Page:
Jim Edmonds Traded from Brewers To Reds for Chris Dickerson

Tommy TorkelsonCorrespondent IAugust 9, 2010

ATLANTA - JULY 15:  Jim Edmonds #15 of the Milwaukee Brewers against the Atlanta Braves at Turner Field on July 15, 2010 in Atlanta, Georgia.  (Photo by Kevin C. Cox/Getty Images)
Kevin C. Cox/Getty Images

Jim Edmonds. Just the name conjures up memories of him patrolling the outfield of any MLB stadium with ease. SportsCenter top 10 play after top 10 play, of him making a diving catch or running a ball down at the warning track.

As a Brewer fan, I was treated to a few of these Edmonds gems.

However, those will be my only memories of Jim Edmonds playing for the Milwaukee Brewers.

The longtime Angels/Cardinals outfielder (and Brewer killer) was traded for 28-year-old outfielder Chris Dickerson in one of those "you didn't hear about it much unless you cared"-type trades. 

This trade comes surprisingly soon after Edmonds expressed his wishes to stay loyal to the Brewers—the only team giving Edmonds a spring training invite to make his return to baseball after mulling retirement—and it is also peculiar due to it being a trade within the division.

For Edmonds, the benefits are numerous.

Play with a contending team, the Cincinnati Reds, and have one last chance at a second World Series.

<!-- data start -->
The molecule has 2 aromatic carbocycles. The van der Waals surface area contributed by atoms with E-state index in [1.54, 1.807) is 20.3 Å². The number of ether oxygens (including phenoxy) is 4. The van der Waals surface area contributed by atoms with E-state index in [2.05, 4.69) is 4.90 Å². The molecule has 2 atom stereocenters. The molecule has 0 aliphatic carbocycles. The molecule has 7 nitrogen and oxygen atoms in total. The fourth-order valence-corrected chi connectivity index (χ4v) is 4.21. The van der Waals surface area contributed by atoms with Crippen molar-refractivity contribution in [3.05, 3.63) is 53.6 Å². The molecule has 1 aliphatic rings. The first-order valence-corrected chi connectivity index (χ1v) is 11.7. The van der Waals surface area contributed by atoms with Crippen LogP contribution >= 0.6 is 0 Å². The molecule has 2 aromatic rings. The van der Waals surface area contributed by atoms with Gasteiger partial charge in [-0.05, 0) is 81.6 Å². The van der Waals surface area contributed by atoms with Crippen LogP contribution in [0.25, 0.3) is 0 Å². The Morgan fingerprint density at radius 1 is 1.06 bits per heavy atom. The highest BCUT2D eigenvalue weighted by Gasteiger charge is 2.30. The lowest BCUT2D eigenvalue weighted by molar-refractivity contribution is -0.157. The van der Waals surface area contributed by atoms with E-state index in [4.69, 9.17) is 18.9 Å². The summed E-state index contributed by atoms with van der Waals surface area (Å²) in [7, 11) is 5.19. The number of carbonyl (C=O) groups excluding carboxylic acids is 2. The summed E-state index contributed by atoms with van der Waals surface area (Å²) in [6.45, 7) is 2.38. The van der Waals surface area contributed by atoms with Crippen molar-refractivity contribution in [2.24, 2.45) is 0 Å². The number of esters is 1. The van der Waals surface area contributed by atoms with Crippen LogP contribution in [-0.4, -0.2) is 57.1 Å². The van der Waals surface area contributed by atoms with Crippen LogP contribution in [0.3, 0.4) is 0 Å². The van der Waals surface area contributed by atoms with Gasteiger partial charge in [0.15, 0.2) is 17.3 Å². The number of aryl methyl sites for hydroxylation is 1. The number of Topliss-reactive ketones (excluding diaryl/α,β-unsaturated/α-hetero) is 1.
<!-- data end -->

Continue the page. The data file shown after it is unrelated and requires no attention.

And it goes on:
A similar situation happened between the Brewers and Geoff Jenkins a couple years ago. The longtime Brewer Jenkins had never tasted postseason glory but stayed loyal to the Brewers organization all throughout his career. Why? He loved the city and his team. 

The Brewers eventually declined his 2008 option for $9 million, and he went on to sign with the Philadelphia Phillies, winning a World Series for the first time in his 11-year career. 

Edmonds will now get a chance to capture a second ring (his first coming with the '06 Cardinals) and ride off into the sunset.

His retirement is imminent, 99 percent likely following the 2010 season. It's easy to see why the Brewers were eager to honor Edmonds by sending him to a contender, while receiving a player who may contribute going into the future.

For the Brewers, Edmonds served as a mentor for the team's hitters, but also for outfielders Carlos Gomez, Jody Gerut, and the latest Brewer call-up, Lorenzo Cain.

I can only imagine the list of questions they must have had for the eight-time Gold Glove winner and four-time All-Star selection.

As Edmonds fades in what will be his final year, as a Major League Baseball fan, I'll remember him for his skill at the plate and his two-homer game against the Brew Crew in July of '08, but most importantly, he was and still is always classy. 

As a Brewers fan, you can only wish Edmonds good luck, as he showed nothing but class and willingness to fit into any role necessary during his time in Milwaukee. It'll be tough to root for any Reds player, but Jim Edmonds makes it that much easier.